Mobile language apps are helping millions of people across the globe learn more for less, making a serious dent in the traditional publishing and language-learning markets.
Mobile apps aren’t just changing the economy — they’re changing the way we learn foreign languages. Language learning apps like Babbel and Duolingo have become the number one source for digital language education, overtaking established software companies such as Rosetta Stone and Berlitz.
This is only part of a trend towards mobile that’s covering more and more sectors of the economy. According to web design firm GO-Globe, smartphone users spend almost 90% of their time with media on their mobile devices.
It’s not surprising, then, that revenue for apps in 2017 is estimated at $77 billion — especially when you consider that this industry is now a huge component of how people learn and master new languages.
How Mobile Language Apps Work
Mobile apps allow users to practice their foreign verbal abilities on the go. While traditional methods require a time commitment and a stable work place, this new form gives users the freedom to learn as they go about their daily activities, just like they would in a foreign country.
Just download one of these apps onto your phone and you can begin learning a new language one sentence at a time, stopping and starting whenever you please.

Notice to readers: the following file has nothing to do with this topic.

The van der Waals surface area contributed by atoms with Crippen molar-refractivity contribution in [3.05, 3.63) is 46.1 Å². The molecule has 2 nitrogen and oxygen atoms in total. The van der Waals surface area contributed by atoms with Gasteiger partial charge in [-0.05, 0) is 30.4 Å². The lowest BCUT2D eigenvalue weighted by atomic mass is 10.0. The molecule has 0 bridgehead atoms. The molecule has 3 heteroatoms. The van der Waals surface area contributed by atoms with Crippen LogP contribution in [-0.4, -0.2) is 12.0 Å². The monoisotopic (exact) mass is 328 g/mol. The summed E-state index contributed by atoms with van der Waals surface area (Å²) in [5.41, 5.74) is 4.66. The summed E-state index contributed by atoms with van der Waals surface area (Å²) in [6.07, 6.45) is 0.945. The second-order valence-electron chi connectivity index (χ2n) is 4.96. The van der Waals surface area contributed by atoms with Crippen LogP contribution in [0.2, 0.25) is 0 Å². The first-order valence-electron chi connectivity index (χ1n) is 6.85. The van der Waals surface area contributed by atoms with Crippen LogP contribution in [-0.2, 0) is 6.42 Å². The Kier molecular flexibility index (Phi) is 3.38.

“It is a matter of incremental convenience,” says Ed Cooke, founder of the language app Memrise. “Smartphone apps offer a wide selection of content that is more easily accessible, anytime, anywhere.” Mobile language apps aren’t interested in teaching hour-long lessons. Rather, they want the learner to have the agency to decide how frequently and for how long they should be learning.
Some of these apps even have voice recognition features to engage the user through dialogue, simulating the experience of being at a real language class.
Language App’s Global Impact
Language apps have tens of millions of users, stealing customers from big name language software companies. Research firm Ambient Insight claims that the rise of language apps, given that the majority of these apps are mostly free, will cause a decrease of 2.1% to the language learning market by 2018, lowering their revenue to $56.8 billion.
While that number may still look like a lot, this is a huge paradigm-shift for the language-learning industry. Instead of focusing on supplying a large amount of content for a high price, companies must think about how they can make the experience of learning a foreign language both cheap and convenient.
The Future of Language Apps
While a lot is changing in the market, one thing’s for sure: there is now more demand for innovative language-learning apps than ever before. Consumers are looking for that next big development that could put them on the fast-track towards fluency, and you might be the one to create it.
Infinite Monkeys is the perfect resource for people who think they’ve got a great idea for an app, but don’t know how to code. The service offers a powerful app-building platform that requires no programming experience. Create an account and begin exploring their simple drag-and-drop interface.
Before you know it, you’ll be helping customers finally bid “adieu” to the language-learning services of the past.